By: Lauri Leadley, CCSH, RPSGT – Clinical Sleep Educator|Sleep Coach

Lauri Leadley, Clinical Sleep Educator, President of Valley Sleep Center

Since 1949, the United States has been observing Mental Health Awareness Month or Mental Health Month in the month of May which was started by the Mental Health America organization.

Back then the organization was known by a different name – the National Association for Mental Health.

During the month of May, Mental Health America along with its affiliate partners as well as other organizations that focus on mental health, organize a number of theme-based activities – the theme for each year is different.

Last year, the theme for Mental Health Month was “4Mind4Body”. This year, the theme for 2019 has been expanded to focus on the role of animal companionship, spirituality, humor, work-life balance, and recreation and social connections in improving mental health.

Related Article – Mental Health Month

We at Valley Sleep Center understand the significance of focusing and creating awareness on mental health.

As a professional sleep coach, I know how closely linked mental health problems are with poor quality sleep or sleep disorders.

Patients with untreated sleep disorders often suffer from mental health conditions such as depression and anxiety – in a lot of patients, sleep disorders and mental health problems often overlap.

For this reason, it is important that anyone suffering from sleep disorders or a mental health condition seek professional help at the earliest.

Raising Awareness for Mental Health Disorders

It is a well document fact that millions of Americans battle with different kinds of mental disorders. In 2017, this number had touched 46.6 million.

A large population of Americans also battle sleep disorders. In both conditions, the percentage of people who actively seek professional help to address their problems is dismal.

One of the reasons for this is that, for a very long time now, society has not looked kindly upon people suffering from mental health conditions. There is a certain stigma attached to the condition.

The sad truth is that even today, a lot of people push back seeking professional help because they feel a sense of embarrassment or because they feel ashamed.

In the US, two of the most common mental health conditions are depression and anxiety disorders.

Now there can be a variety of reasons that can lead to depression and anxiety in people including stress, substance abuse, grief, physical health conditions, and so on.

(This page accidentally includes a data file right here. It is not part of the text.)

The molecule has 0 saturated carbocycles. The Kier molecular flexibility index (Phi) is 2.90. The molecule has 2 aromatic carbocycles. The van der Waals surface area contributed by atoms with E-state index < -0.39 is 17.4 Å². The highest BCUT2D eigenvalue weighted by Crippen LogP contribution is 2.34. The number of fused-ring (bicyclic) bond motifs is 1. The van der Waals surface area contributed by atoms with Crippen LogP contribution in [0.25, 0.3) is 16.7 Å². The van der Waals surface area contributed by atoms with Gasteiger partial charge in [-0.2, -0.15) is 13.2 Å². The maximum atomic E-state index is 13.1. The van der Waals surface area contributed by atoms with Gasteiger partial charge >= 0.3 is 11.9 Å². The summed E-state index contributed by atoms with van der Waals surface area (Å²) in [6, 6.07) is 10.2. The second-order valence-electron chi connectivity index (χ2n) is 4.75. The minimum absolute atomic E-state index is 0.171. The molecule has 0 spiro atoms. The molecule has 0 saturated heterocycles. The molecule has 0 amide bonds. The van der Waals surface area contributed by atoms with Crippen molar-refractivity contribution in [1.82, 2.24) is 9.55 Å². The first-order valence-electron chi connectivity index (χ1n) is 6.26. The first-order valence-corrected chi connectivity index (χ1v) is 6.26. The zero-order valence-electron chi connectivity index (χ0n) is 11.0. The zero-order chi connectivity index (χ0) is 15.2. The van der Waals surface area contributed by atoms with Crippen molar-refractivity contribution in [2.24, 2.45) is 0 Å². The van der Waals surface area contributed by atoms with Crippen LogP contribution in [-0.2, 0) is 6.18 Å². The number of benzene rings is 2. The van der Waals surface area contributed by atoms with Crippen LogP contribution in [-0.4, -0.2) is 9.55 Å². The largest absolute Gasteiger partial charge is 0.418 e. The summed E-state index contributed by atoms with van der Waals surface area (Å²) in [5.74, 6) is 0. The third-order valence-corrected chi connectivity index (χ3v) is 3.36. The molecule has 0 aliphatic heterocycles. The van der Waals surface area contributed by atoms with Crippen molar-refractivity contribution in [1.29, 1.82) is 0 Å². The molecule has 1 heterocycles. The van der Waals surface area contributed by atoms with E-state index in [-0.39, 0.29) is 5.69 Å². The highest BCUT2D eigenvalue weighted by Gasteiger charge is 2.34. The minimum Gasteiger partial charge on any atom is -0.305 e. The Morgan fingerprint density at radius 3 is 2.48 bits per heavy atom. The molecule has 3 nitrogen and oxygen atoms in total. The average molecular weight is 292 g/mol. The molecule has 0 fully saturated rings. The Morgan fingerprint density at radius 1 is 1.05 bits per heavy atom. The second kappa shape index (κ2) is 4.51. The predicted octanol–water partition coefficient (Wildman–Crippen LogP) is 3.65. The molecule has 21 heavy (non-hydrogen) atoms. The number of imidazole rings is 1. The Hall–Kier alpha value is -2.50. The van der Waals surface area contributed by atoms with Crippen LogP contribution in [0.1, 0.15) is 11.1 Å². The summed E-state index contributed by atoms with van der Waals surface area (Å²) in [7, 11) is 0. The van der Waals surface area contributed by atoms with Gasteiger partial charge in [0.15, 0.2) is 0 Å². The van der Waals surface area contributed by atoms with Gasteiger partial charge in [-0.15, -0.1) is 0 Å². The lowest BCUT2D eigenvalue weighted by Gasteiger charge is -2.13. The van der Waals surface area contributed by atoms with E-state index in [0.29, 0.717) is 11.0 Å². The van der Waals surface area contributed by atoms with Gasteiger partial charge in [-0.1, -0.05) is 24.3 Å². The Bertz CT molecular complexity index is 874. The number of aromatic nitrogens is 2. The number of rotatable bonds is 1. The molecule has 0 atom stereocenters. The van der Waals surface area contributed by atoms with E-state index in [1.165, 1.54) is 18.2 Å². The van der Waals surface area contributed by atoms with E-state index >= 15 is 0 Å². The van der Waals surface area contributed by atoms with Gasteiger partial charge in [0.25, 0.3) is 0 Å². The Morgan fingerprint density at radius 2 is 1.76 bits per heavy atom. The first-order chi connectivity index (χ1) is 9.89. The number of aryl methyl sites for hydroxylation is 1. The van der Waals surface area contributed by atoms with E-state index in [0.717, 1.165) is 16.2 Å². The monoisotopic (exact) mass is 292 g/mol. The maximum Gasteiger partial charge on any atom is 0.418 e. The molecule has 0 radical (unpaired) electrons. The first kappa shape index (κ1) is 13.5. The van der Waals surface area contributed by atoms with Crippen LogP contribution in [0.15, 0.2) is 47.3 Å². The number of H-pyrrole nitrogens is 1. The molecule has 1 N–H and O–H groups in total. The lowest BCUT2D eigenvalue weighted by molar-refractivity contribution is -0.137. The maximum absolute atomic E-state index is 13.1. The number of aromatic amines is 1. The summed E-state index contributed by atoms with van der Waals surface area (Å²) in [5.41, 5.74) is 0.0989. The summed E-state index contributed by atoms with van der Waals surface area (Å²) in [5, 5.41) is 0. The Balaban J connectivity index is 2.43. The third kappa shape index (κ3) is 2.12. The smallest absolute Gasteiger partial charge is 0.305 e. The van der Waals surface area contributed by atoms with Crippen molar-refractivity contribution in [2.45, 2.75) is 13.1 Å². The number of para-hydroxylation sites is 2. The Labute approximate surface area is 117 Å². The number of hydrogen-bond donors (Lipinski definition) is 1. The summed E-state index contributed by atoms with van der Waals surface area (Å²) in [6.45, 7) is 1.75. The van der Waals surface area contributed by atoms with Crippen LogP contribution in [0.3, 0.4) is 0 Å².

However, as a professional sleep coach, I also came across a substantial number of my patients who developed depression and anxiety disorders because of an underlying sleep disorder such as sleep deprivation, insomnia, or obstructive sleep apnea (OSA), among others.

Your body needs its quota of sleep (7-9 hours) on a daily basis. If for any reason you are unable to meet your sleep quote, over a period of time, it can cause serious damage to both your physical and mental health.

In fact, it was found that in more than 50% of cases, patients who were suffering from mental health conditions such as generalized anxiety disorder, panic disorders, post-traumatic stress disorder (PTSD), and obsessive-compulsive disorders also suffered from some form of sleep disorder.

Here’s another stat – studies show that 1 in 5 people suffering from depression also suffered from OSA. In a majority of patients, those who were depressed also suffered from insomnia.

Although mental health should be a priority and on par with physical health for each one of us, the significance of mental health awareness for patients who suffer from chronic health conditions, both mental and physical, as well as for the people who care for them including professionals, family, and friends is especially important.

Goodwill Message from Valley Sleep Center

If you or anyone close to you suffers from mental health problems, please seek and encourage seeking of professional help. Don’t shy away from conversations about mental health.

The key to ensuring mental health gets its due space in our society is to collectively raise awareness – ask questions, generate conversations on the topic, encourage your family and friends to do the same.

It is only when we start normalizing conversations on mental health, can we create a space for greater acceptance and improvement in mental health treatment.

Valley Sleep Center – We can help you sleep better!

Do you or anyone close to you suffer from a sleep disorder? If yes, then you need help. Contact us at Valley Sleep Center for accurate analysis and treatment option for your sleep disorder.

To consult with professional sleep coach Lauri Leadley, please email us at